Tuesday, December 06, 2016

Dan Hodges on why Labour is in trouble

I do not believe that any political party can afford an atom of complacency at the moment.

Certainly not the Conservatives who have to negotiate the best way for Britain to leave the EU while doing minimal damage to our economy and get the best deals we can with other countries, with a small majority and a whole host of economic, diplomatic and legal minefields to negotiate in the other sense of the word.

Certainly not the Lib/Dems who have sought to claw their way back to popularity by standing up for the minority who voted Remain - in a manner which will have made mortal enemies of the 52% who voted leave and failed to impress those like me who voted remain but believe in respecting the result of a democratic vote. the sheer awfulness of the other alternatives to Conservative rule will drive some people into the arms of the Lib/Dems regardless but they now have a very weak claim to the second half of their name.

Certainly not the SNP, whose policy of calling constantly for another vote on Independence after losing the first one is beginning to grate on many Scots, who expect the people who have been running the Scottish government for a decade to actually start delivering.

Certainly not UKIP who have spent the summer tearing themselves apart although I think their new leader may be a bigger threat to the dinosaur wing of the Labour party than it's small brain has yet realised.

But the party which is making the greatest effort to commit political suicide at the moment is Labour.

It's not just the fact that their policies are very left wing, reminiscent of the disastrous policies which nearly bankrupted Britain with catastrophic results when I was a teenager, leaving the sick unable to get treatment, the dead unburied, and rubbish lying in the streets. I'm not one of them, but there are some people who like left-wing policies.

No, what makes Labour look like a car crash is their inability to look at the wider electorate rather than their own internal divisions or to genuinely engage with the country as a whole rather than particular segments of it.

I do not always agree with Dan Hodges, a former Labour and trade union official, but he has written a very persuasive article called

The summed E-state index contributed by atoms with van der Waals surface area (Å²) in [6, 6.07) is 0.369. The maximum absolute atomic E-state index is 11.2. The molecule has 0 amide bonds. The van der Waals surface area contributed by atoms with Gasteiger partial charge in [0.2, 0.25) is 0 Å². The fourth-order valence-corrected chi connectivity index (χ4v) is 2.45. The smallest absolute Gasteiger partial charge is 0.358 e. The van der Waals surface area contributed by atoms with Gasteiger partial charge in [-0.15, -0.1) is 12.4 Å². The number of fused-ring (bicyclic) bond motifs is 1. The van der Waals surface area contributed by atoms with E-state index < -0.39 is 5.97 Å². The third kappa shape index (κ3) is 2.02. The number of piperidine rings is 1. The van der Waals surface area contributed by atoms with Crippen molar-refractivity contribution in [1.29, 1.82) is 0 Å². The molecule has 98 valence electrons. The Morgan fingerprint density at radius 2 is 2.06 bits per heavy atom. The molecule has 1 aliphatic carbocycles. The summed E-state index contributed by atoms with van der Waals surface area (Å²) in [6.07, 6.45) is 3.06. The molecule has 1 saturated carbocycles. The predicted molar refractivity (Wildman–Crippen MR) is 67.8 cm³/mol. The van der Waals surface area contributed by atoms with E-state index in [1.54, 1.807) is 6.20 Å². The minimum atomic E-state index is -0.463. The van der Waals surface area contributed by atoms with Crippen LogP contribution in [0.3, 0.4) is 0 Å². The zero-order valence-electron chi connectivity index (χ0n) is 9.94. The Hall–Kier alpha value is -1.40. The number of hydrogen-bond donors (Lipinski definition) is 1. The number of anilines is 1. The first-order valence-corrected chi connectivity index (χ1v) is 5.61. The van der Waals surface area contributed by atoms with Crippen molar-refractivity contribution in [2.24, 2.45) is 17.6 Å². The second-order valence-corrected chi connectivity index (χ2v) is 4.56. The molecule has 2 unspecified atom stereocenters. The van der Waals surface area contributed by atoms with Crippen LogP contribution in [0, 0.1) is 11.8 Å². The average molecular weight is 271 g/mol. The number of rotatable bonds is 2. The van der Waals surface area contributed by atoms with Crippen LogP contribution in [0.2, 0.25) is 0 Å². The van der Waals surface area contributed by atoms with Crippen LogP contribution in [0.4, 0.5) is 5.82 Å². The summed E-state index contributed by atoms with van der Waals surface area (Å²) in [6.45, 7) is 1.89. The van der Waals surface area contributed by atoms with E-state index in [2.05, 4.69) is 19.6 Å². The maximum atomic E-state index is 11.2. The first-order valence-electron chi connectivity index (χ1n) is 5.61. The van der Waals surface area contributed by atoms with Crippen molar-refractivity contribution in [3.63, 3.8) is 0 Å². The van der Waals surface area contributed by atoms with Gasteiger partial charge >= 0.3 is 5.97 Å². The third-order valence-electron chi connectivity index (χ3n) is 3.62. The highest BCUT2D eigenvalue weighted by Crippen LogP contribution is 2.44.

"Labour's sunk, it just hasn't realised it yet: a Titanic disaster starring Jeremy Corbyn."

He begins by quoting a Tory MP who once served in the military and pointed out that sometimes the worst thing you can do is fail to take a decision: and Labour has made such a mistake by failing to decide who and what it stands for.

Hodges argues that in the wake of the "Leave" vote Britain is split not into two tribes but three, He writes that:

"There is Brexit Britain, tired of ultra-liberalism, and hungry for a return to ‘traditional values’.
 
There is Remainer Britain, horrified at what it sees as a conservative counter-revolution, and committed to driving the ‘Alt-Right’ barbarians from its progressive gates.
 
And there is Middle Britain – majority Britain – which has no real desire to rally behind either of these cultural battle- flags, and just yearns for a modest but measurable improvement in daily life.
 
Labour no longer represents any of these three factions. It does not know how to speak to them. It does not know how to identify with them. It no longer even adopts the pretence of trying to speak to or identify with them."

Hodges argues that Theresa May has made a successful pitch for Middle Britain while holding on to the Tory chunk of Brexit Britain, while UKIP has the rest of Brexit Britain.

Farron's Lib/Dems are well on the way to establishing themselves as the party of Remainer Britain, but Labour have no clear pitch to any of those three tribes.
And until they decide where they stand, Labour are not fit for purpose as the official opposition which is supposed to hold the government to account, let alone as an alternative government.

I'm not complacent about the Tory position, but so far as Labour are concerned I think Dan has a point.

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